There are, of course, a dozen ways in which these recommendations could go wrong, and many other areas that the commission did not cover. For example, the recommendations would do nothing to protect McGill researcher Patanjali Kambhampati, who was recently denied funding by equity bureaucrats because he planned to hire his research assistants on the basis of merit and not of identity.

This is a case of forced speech that has been enshrined in the funding guidelines, hiding political ideology behind the facade of a neutral bureaucracy. It does not appear that the commission’s recommendations would prevent such a violation of academic freedom from occurring in the future.

Advertising

Content of the article

In addition, the composition of university committees intended to defend academic freedom will be of great importance. It is entirely possible that these committees will be taken over by academics with little attachment to academic freedom and eager to prevent what they see as “harmful” speech.

But it’s also clear that a provincial law imposing a single, clear and broad definition of academic freedom – and insisting that universities in the province abide by it – would be a huge improvement over the status quo.

In recent years, Ontario and Alberta have demanded universities create academic freedom policies, but these measures were largely empty exercises. While some universities in these provinces have done so in good faith, many of their so-called academic freedom policies were anything but to the contrary. They contained huge loopholes to allow for speech suppression and research to protect against “damage.” The Quebec model – if applied – would be a huge improvement.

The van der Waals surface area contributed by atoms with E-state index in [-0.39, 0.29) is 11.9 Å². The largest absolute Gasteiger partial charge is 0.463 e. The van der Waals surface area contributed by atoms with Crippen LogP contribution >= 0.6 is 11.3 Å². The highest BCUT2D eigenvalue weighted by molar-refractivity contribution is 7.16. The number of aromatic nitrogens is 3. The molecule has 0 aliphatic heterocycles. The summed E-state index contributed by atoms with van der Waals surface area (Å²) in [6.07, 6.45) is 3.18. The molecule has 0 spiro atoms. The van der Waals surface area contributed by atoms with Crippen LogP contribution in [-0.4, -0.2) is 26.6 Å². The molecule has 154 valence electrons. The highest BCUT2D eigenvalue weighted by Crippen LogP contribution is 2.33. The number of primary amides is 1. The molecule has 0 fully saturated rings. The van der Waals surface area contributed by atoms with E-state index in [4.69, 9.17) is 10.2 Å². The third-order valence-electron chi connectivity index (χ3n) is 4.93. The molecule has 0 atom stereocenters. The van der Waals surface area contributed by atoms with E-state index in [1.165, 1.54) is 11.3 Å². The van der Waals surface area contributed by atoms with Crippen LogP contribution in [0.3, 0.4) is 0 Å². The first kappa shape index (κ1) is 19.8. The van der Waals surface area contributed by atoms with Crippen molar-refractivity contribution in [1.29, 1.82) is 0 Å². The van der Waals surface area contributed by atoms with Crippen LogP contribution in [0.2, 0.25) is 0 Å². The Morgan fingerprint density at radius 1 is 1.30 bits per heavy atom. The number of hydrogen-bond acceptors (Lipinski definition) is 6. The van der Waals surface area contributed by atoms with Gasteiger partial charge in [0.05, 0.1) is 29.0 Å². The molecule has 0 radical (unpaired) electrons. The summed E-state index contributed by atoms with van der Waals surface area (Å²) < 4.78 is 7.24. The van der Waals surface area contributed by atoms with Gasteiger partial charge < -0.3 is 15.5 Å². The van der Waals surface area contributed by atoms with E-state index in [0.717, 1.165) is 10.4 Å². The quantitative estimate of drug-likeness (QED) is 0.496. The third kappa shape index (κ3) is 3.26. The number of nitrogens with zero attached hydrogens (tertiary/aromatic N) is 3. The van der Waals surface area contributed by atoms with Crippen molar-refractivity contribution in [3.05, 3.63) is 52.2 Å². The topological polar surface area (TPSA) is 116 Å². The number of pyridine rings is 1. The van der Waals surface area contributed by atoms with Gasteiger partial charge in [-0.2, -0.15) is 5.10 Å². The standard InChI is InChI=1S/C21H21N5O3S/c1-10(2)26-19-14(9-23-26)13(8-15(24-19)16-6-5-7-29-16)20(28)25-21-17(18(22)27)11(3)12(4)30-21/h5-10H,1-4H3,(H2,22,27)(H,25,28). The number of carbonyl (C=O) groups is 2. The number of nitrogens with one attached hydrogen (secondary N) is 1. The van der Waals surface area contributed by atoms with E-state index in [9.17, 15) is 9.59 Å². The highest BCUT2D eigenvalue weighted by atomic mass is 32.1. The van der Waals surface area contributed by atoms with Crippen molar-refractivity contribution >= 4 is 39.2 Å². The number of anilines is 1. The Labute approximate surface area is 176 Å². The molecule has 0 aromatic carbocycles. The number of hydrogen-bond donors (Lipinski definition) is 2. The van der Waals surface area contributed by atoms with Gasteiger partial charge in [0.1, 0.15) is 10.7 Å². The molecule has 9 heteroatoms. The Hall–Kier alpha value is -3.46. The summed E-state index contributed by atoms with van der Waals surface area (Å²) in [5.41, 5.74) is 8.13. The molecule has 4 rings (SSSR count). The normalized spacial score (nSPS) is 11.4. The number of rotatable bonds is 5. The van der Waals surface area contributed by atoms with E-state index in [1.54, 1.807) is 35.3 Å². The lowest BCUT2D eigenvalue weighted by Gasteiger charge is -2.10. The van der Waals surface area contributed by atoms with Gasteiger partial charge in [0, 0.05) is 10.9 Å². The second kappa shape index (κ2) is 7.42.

Advertising

Content of the article

It should be a non-partisan issue, and in Quebec there seems to be broad public support. After all, academic freedom has traditionally protected those with unconventional and even subversive ideas. We must all watch to see if the government of Quebec follows up on the commission’s recommendations, and other governments must follow where Quebec leads.

National post

Christopher Dummitt is Professor of Canadian History at Trent University. Zachary Patterson is Associate Professor at the Concordia Institute for Information Systems Engineering.

  1. University of Alberta Associate Professor Kathleen Lowrey was removed from her post as Associate Chair of Undergraduate Studies in the Department of Anthropology in March.  Lowrey says she thinks she was fired for her critical views on the genre.

    Barbara Kay: State University professor holds line on free speech

  2. Babacar Faye poses for a photo outside the University of Ottawa on October 19.  Faye is president of the student union, which issued a statement complaining about the use of the N-word by a teacher.

    Lloyd Wilks: It’s never okay to say the N word, even in academia

Advertising

comments

Postmedia is committed to maintaining a vibrant but civil discussion forum and encourages all readers to share their views on our articles. Comments may take up to an hour of moderation before appearing on the site. We ask that you keep your comments relevant and respectful. We have enabled email notifications. You will now receive an email if you receive a reply to your comment, if there is an update to a comment thread that you follow, or if a user that you follow comments. Visit our Community rules for more information and details on how to adjust your E-mail settings.


Comments are closed.